Glucosamine and Chondroitin Safe, But No Proven Benefit for Arthritis Relief
The dietary supplements glucosamine and chondroitin have been promoted and used as a treatment for osteoarthritis by many because they are natural substances made by the body to support healthy cartilage. However, clinical studies often fail to find scientific evidence that either substance can relieve the pain of osteoarthritis, a condition that affects more than 20 million people.
Analysis of Previous Studies Confirm No Benefit to Arthritis Supplements
An analysis of 10 studies, which included over 3,800 people, published in the recent edition of BMJ, reinforces the negative findings of other large studies that show that glucosamine, chondroitin or a combination of the two are no better than a placebo when it comes to relieving joint pain or reducing the loss of cartilage that occurs in osteoarthritis of the knee.
When studied alone, glucosamine monotherapy had a slight edge over chondroitin monotherapy. Glucosamine had a small effect on joint space narrowing, while chondroitin alone had no effect.
However, the supplements do appear to be safe to try. “We see no harm in having patients continue these preparations as long as they perceive a benefit and cover the cost of treatment themselves,” said lead author Peter Juni of the University of Bern in Switzerland.
But be sure to tell your doctor, says David Pisetsky MD, chief of rheumatology at Duke University Medical Center in North Carolina. Animal research has raised the possibility that glucosamine may worsen insulin resistance, a major cause of diabetes, although the finding has not been substantiated in humans. Chondroitin can cause bleeding in people who have a bleeding disorder or who take a blood-thinning drug, such as Coumadin.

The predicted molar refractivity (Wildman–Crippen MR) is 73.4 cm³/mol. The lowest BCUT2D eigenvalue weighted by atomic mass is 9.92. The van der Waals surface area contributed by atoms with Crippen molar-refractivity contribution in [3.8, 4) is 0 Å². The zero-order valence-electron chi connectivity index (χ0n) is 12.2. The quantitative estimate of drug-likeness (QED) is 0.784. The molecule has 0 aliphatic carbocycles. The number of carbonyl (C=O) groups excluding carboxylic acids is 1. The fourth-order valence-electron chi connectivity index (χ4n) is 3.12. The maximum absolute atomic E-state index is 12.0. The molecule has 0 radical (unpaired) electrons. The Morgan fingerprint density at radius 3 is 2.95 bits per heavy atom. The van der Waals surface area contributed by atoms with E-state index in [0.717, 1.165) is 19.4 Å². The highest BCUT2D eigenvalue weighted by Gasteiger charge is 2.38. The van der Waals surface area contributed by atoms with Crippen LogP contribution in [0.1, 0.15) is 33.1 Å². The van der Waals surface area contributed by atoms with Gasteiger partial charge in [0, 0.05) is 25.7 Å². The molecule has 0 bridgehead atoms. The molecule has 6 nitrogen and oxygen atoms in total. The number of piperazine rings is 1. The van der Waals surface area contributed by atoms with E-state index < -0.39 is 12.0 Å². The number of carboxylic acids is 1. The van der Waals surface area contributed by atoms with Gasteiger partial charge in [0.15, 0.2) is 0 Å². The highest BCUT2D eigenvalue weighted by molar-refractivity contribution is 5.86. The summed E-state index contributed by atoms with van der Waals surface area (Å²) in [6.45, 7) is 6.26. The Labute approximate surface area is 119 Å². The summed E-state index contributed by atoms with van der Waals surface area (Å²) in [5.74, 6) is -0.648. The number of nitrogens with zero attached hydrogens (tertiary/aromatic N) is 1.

Glucosamine, an amino sugar, is thought to promote the formation and repair of cartilage and supplements are usually derived from shellfish shells. Therefore, those with a shellfish allergy should not take glucosamine supplements.
Chondroitin, a carbohydrate, is a component thought to promote elasticity and inhibit the enzymes that break down cartilage. It is usually derived from cow cartilage.
Global sales of glucosamine reached almost $2 billion in 2008, according to Juni, an increase of almost 60% compared to 2003.
Wandel S, et al "Effects of glucosamine, chondroitin, or placebo in patients with osteoarthritis of hip or knee: network meta-analysis" BMJ 2010; DOI: 10.1136/bmj.c467